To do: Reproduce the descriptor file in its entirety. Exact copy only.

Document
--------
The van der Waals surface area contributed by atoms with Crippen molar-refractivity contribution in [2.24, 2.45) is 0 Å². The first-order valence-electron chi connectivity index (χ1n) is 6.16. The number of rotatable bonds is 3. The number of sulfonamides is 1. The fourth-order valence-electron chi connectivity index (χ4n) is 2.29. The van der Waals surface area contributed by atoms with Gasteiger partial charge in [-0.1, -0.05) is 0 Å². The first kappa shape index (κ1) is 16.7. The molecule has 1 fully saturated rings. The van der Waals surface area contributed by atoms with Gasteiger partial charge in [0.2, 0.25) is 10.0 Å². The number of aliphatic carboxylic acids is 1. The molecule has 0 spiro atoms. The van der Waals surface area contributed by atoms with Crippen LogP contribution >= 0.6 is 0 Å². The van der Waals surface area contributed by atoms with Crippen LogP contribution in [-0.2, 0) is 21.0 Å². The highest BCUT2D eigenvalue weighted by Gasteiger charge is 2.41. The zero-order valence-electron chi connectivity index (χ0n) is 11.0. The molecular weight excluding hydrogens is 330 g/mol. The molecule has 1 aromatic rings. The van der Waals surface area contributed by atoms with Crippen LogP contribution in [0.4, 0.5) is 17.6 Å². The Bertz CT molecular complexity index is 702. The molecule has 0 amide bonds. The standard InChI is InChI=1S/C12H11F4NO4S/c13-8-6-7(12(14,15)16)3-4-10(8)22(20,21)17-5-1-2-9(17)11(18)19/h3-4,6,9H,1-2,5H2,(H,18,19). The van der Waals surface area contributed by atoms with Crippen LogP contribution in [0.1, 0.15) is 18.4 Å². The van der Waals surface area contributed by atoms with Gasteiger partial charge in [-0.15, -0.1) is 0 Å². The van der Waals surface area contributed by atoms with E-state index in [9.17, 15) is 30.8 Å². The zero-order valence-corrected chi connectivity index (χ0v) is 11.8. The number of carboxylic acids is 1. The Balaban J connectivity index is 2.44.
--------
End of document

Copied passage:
The van der Waals surface area contributed by atoms with Crippen molar-refractivity contribution in [2.24, 2.45) is 0 Å². The first-order valence-electron chi connectivity index (χ1n) is 6.16. The number of rotatable bonds is 3. The number of sulfonamides is 1. The fourth-order valence-electron chi connectivity index (χ4n) is 2.29. The van der Waals surface area contributed by atoms with Gasteiger partial charge in [-0.1, -0.05) is 0 Å². The first kappa shape index (κ1) is 16.7. The molecule has 1 fully saturated rings. The van der Waals surface area contributed by atoms with Gasteiger partial charge in [0.2, 0.25) is 10.0 Å². The number of aliphatic carboxylic acids is 1. The molecule has 0 spiro atoms. The van der Waals surface area contributed by atoms with Crippen LogP contribution >= 0.6 is 0 Å². The van der Waals surface area contributed by atoms with Crippen LogP contribution in [-0.2, 0) is 21.0 Å². The highest BCUT2D eigenvalue weighted by Gasteiger charge is 2.41. The zero-order valence-electron chi connectivity index (χ0n) is 11.0. The molecular weight excluding hydrogens is 330 g/mol. The molecule has 1 aromatic rings. The van der Waals surface area contributed by atoms with Crippen LogP contribution in [0.4, 0.5) is 17.6 Å². The Bertz CT molecular complexity index is 702. The molecule has 0 amide bonds. The standard InChI is InChI=1S/C12H11F4NO4S/c13-8-6-7(12(14,15)16)3-4-10(8)22(20,21)17-5-1-2-9(17)11(18)19/h3-4,6,9H,1-2,5H2,(H,18,19). The van der Waals surface area contributed by atoms with Crippen LogP contribution in [0.1, 0.15) is 18.4 Å². The van der Waals surface area contributed by atoms with Gasteiger partial charge in [-0.15, -0.1) is 0 Å². The van der Waals surface area contributed by atoms with E-state index in [9.17, 15) is 30.8 Å². The zero-order valence-corrected chi connectivity index (χ0v) is 11.8. The number of carboxylic acids is 1. The Balaban J connectivity index is 2.44.